IslaThat was the only night I ever spent in Nathan’s arms. I gave the full heft of myself to that embrace, just went limp and made my spine an outward arc so I could gaze up at the ceiling. Never once felt in danger of falling.
Spanish moss dangled from the rafters; the whole club felt like a jungle aflutter with beastly gyration. The band, who’d come down all the way from Chicago, played with a fervor their cool, smirking faces didn’t betray. Their congas fed pulsations to the floorboards. We felt the quaking rise up through our feet. That band and the sweat and the waggle of hips only inches apart, on every side, sent my husband and the two noisy babies I’d borne him deep into the back of my mind—not long and not for good, just for seconds at a time. Glorious, airy seconds at a time.
Now and then, Nathan leaned forward and let his lips graze my collarbone. Each time, my face flushed, cheeks aflame, and heat prickled every pore on my body. I’d recall his grin and how hungry it was, when he first spotted me in my black dress, looking for all the world like a sexy, sequined fish, the way the skirt hugged my hips and bloomed out at the knee. It was a risk, waiting for him out front, my hand poised to open the latch on our gate, before the sun even had a chance to go all the way down. But I was alone, for once—completely alone. I couldn’t help but make the best of it.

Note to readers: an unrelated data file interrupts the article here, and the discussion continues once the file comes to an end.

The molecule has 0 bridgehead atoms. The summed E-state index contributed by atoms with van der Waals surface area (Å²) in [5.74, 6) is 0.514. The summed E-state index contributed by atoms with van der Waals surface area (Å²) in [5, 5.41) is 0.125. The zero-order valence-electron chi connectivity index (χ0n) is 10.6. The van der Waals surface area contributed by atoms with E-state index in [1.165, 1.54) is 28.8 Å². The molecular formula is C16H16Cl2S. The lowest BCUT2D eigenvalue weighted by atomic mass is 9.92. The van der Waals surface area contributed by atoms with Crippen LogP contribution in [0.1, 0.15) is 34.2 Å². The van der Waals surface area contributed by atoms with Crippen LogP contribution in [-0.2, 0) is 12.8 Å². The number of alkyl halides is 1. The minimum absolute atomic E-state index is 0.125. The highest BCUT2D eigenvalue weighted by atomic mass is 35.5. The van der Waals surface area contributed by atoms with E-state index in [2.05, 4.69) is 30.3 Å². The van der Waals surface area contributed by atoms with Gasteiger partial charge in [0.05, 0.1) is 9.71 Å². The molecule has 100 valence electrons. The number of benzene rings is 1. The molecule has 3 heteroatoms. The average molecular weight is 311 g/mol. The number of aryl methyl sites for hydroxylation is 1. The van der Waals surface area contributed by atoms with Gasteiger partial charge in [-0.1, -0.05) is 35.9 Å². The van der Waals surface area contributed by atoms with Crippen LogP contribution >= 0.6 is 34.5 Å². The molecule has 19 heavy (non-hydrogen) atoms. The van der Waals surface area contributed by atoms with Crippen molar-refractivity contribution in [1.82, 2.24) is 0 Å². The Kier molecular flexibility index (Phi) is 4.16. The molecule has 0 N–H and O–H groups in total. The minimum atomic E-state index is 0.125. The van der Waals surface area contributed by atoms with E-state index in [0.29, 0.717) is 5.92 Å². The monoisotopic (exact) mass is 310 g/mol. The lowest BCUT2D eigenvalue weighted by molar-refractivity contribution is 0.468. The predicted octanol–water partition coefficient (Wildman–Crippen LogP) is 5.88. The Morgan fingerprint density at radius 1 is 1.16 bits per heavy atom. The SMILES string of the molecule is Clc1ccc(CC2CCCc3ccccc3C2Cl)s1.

He hadn’t waited for the gate to open. He hopped it, eyes tearing straight down from my marceled hair to my scarlet toenails, and pulled us down, practically to our knees, to steal a kiss beyond the prying eyes of my neighbors. It was the only time we ever kissed square on the mouth. He told me, lifting me back to my feet, that I smelled like lilacs and home. He smelled like talcum and conquest. But I kept that to myself.
On the dance floor, what little there was of it, folks were watching. But folks were always watching, then holding forth on all the things they’d watched, days later, huddled over washbasins or whiling away a few minutes in line at the butcher’s.
I knew my name would burn up the telephone wires come the next day, but I let Nate kiss on me that night, every time he tried. I couldn’t help it. His lips had this way of humming a song against my skin, and all I wanted to do was hear it.
I should’ve known something wicked was coming. My Grandma Jo always used to say: you lose your shame, your death ain’t far behind.